No Longer in Use: How Changes in SOC Systems Affect Employment-based Immigration

by Cyrus D. Mehta and Isabel Rajabzadeh

The Standard Occupation Classification (SOC) is a federal statistical standard used by federal agencies to classify workers into occupational categories. The Office of Management and Budget (OMB) coordinates the Federal statistical system, including the SOC. The SOC Policy Committee assists the OMB in the SOC revision process, and is comprised of Federal agencies  including the Bureau of Labor Statistics, Department of Labor. Most notably, SOC codes are used to categorize nonimmigrant and immigrant workers on the Permanent Employment Certification (“ PERM” or Form ETA 9089, used to file most I-140s), the Labor Condition Application (“ LCA”, necessary to file H-1Bs and other visas) and the ETA 9142B for H-2B workers. The SOC system was created in order to facilitate job classification. It, therefore, collects occupational data and enables comparison of occupations across data sets.

In assigning the correct SOC code for employment-based petitions, one must compare the proffered position’s job duties and its requirements against the system. In addition, the requirement to pay prevailing wages as a minimum salary is mandatory for some employment-based visas. In order to determine the prevailing wage of a geographic area, one must look up the SOC code in the Foreign Labor Certification Data Center Online Wage LibraryOWLwhich is run by the U.S. Department of Labor.

According to the Department of Labor, the SOC serves as the framework for information being gathered through the Department of Labor's Occupational Information Network (O*NET). The O*NET database includes detailed information on tasks, skills, tools used, credentials, and other information associated with the occupations. Much like the OWL, the information found on O*NET is listed by the occupation’s SOC codes.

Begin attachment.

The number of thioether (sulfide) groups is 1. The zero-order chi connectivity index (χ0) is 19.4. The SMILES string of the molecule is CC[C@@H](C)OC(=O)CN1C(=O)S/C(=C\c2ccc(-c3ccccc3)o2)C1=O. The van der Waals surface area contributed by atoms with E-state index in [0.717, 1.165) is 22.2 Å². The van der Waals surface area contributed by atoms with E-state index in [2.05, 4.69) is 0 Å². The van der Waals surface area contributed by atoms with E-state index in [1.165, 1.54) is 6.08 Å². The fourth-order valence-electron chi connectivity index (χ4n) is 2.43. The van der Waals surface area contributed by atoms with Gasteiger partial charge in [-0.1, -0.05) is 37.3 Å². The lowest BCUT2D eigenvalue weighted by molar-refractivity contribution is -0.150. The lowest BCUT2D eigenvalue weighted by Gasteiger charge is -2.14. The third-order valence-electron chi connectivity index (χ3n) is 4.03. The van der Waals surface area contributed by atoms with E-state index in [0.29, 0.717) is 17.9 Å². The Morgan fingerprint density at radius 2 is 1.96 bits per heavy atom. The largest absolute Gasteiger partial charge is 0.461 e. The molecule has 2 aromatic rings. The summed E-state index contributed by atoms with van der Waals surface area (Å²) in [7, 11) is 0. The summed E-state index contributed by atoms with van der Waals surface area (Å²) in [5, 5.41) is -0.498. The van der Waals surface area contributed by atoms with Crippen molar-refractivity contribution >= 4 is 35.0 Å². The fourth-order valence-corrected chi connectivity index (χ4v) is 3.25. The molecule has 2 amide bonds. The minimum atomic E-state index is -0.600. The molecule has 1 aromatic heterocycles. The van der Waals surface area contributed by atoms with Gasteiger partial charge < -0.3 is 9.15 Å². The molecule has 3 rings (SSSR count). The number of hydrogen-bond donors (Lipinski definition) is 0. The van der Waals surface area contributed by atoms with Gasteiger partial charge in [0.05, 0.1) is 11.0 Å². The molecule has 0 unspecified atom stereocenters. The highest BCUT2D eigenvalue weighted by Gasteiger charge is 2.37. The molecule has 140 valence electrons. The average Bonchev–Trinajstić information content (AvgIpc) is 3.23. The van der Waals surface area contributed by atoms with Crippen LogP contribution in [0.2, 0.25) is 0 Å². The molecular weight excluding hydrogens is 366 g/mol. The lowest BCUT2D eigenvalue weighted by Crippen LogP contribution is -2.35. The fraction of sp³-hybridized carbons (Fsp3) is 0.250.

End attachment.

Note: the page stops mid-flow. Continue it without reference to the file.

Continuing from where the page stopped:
Many may not realize the SOC codes exist, however, its use is integral to some employment-based visas and therefore, can result in a denial if not used properly. These codes are based on statistics, however, what happens when the system is updated? The SOC has been revised four times: 1980, 2000, and then again ten years later in 2010. The most recent update is the 2018 SOC system, which was deemed to be a “multi-year process” by the U.S. Bureau of Labor Statistics. In November 2020, the O*NET 25.1 Database incorporated the O*NET-SOC 2019 Taxonomy, which aligned with the 2018 SOC system. It stated, “updates and added new and emerging occupations ensure that the O*NET-SOC taxonomy not only represents the SOC structure, but reflects changes occurring in the world of work due to advancing technologies, innovative business practices, and the new organization of work.” However, the OWL still has not caught up with all of the SOC codes listed in the 2018 SOC system. Although the OWL states it integrated O*NET 25.3 on July 1, 2021, (which is later than version 25.1) it still does not reflect all of the changed SOC codes in the 2018 SOC system.

The Problem

In an effort to transition between the different SOC systems and SOC codes, “crosswalks” were developed to portray the changes of that year’s update. The crosswalks show which SOC code was replaced by a different title and/or SOC code number. The crosswalk from the 2000 SOC to the 2010 SOC can be found here. The crosswalk from the 2010 SOC to the 2018 SOC can be found here. As stated above, the OWL fails to keep up with the changes in the SOC codes. This causes huge discrepancies. Although not always detrimental to a case, it may cause unnecessary delays such a Request For Evidence RFE.